Correct Answer
    B. Chest and abdominal wall
    Explanation
    The 12 thoracic nerves go to the chest and abdominal wall. These nerves originate from the thoracic region of the spinal cord and branch out to innervate the muscles, skin, and organs in the chest and abdominal area. They play a crucial role in providing sensory and motor function to these regions, allowing for movement, sensation, and control of the muscles and organs in the chest and abdomen.

    Rate this question:

  • 14. 

    The 5 lumbar nerves go to...

    • A. 

      Genitals

    • B. 

      Chest and abdominal wall

    • C. 

      Neck, shoulder, arm and hand

    • D. 

      Hips and legs

    • E. 

      Lower GIT

    Correct Answer
    D. Hips and legs
    Explanation
    The 5 lumbar nerves go to the hips and legs. The lumbar nerves are part of the spinal nerves that originate from the lumbar region of the spine. These nerves branch out and innervate various muscles, skin, and organs in the lower body. The nerves in the lumbar region specifically supply motor and sensory information to the hips and legs, allowing for movement, sensation, and control in this area of the body.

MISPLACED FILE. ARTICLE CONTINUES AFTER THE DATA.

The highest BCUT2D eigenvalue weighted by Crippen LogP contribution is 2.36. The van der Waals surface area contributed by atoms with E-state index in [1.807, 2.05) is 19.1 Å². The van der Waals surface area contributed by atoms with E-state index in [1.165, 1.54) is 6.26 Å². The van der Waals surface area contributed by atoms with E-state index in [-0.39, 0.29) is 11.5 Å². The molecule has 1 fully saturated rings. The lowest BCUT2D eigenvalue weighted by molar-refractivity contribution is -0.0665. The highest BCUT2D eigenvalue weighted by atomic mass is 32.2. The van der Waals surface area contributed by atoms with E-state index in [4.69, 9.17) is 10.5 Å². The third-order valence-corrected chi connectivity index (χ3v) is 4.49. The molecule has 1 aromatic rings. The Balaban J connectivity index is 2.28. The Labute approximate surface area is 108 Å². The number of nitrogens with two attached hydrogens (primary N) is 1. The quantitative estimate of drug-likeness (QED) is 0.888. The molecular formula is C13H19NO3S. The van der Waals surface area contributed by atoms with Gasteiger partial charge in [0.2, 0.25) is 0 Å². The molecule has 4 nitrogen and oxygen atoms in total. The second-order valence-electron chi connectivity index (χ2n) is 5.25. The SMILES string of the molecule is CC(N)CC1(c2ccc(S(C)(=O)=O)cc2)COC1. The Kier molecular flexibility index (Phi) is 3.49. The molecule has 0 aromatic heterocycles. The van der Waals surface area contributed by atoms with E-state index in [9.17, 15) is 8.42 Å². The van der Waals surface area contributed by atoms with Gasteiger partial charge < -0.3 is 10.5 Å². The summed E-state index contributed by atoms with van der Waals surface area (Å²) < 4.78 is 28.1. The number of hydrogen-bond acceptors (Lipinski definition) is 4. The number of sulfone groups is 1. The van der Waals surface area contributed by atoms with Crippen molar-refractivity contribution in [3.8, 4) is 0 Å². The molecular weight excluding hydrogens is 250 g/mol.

Rate this question:

  • 15. 

    The coccygeal nerve goes to...

    • A. 

      Genitals and lower GIT

    • B. 

      Chest and abdominal wall

    • C. 

      Neck, shoulder, arm and hand

    • D. 

      Hips and legs

    Correct Answer
    A. Genitals and lower GIT
    Explanation
    The coccygeal nerve is responsible for innervating the genitals and lower gastrointestinal tract. This nerve provides sensory and motor functions to these areas, allowing for the perception of touch, pain, and temperature, as well as controlling the movement and function of the muscles in the lower gastrointestinal tract.

    Rate this question:

  • 16. 

    The 5 sacral nerves go to...

    • A. 

      Genitals and lower GIT

    • B. 

      Chest and abdominal wall

    • C. 

      Neck, shoulder, arm and hand

    • D. 

      Hips and legs

    Correct Answer
    A. Genitals and lower GIT
    Explanation
    The 5 sacral nerves are responsible for innervating the genitals and lower gastrointestinal tract. These nerves provide sensory and motor functions to these areas, allowing for the transmission of signals and control of movements.

    Rate this question:

Back to Top Back to top
×

Wait!
Here's an interesting quiz for you.

We have other quizzes matching your interest.